Here’s where I have the biggest problem, verging on disgust. Catch this:
More directly relevant to ADHD is a study by Capone and colleagues that examined monthly persistence on medication. They found that even after just a few months, half the people weren’t taking their medication. Adherence dropped to 20% after a year or so. Unfortunately, it’s not all that different from what we see with bipolar disorder, depression, or other psychiatric disorders.
How does he address this critical issue? He wanders off, briefly, into how children’s stimulant use goes down in the summer, and then veers into the awful things that are likely to happen to people with ADHD, such as job loss, divorce, and traffic violations.
In other words, he doesn’t answer the question, and distracts us with some fear mongering intended to emphasize the importance of medication. No solution is in sight, other than the clinician becoming more strident with the patient.
Or, as Medscape puts it, without alluding to any direct evidence:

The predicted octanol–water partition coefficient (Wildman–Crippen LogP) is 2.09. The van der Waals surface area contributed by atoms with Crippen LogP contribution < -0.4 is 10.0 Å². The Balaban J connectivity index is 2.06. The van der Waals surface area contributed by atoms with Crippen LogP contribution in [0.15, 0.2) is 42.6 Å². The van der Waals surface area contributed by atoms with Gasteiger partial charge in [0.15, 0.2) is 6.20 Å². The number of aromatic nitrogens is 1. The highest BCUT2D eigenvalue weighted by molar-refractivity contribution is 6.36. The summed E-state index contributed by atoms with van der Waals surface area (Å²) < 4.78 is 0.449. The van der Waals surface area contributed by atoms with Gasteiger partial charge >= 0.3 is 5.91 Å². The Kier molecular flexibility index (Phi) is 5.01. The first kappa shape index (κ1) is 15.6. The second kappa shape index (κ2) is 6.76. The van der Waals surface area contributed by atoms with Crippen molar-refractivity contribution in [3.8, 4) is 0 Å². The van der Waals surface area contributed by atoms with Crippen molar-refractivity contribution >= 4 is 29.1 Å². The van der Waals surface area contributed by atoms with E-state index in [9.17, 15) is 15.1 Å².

So poor adherence could have deadly consequences.
Could be. More likely, the greatest threats to well-being are from developmental issues that medication cannot treat in adults. At best, medication might make an adult more successful in treatment directed at those developmental issues. But, in this case, the medication would be adjunctive. But let’s stick with the illusion of things being more clear-cut, don’t spoil the bias!
Weisler also points out that regular treatment (he always says treatment instead of stimulant medication treatment, as you would say if you were acknowledging the importance of other treatment modalities) reduces the initial side effects that can reduce medication compliance. In my experience, people who complain about side effects, whether they are taking stimulant medication or have discontinued it, complain about enduring side effects. I rarely hear of complaints about the initial effects.
Medscape: Aside from extended-action medications, what other pharmacologic characteristics affect treatment adherence?
Dr. Weisler: With ADHD, just as with other diseases, people will have idiosyncrasies as to what effects are unacceptable.
They have “idiosyncrasies,” because calling them personal preferences (like being upset about losing their appetite or sleep difficulties) is too, well, personal!
Oh boy, now we’re going to hear about something besides medication!
Medscape: What role do psychotherapy or other psychosocial interventions play in treatment of adult ADHD and promoting medication adherence?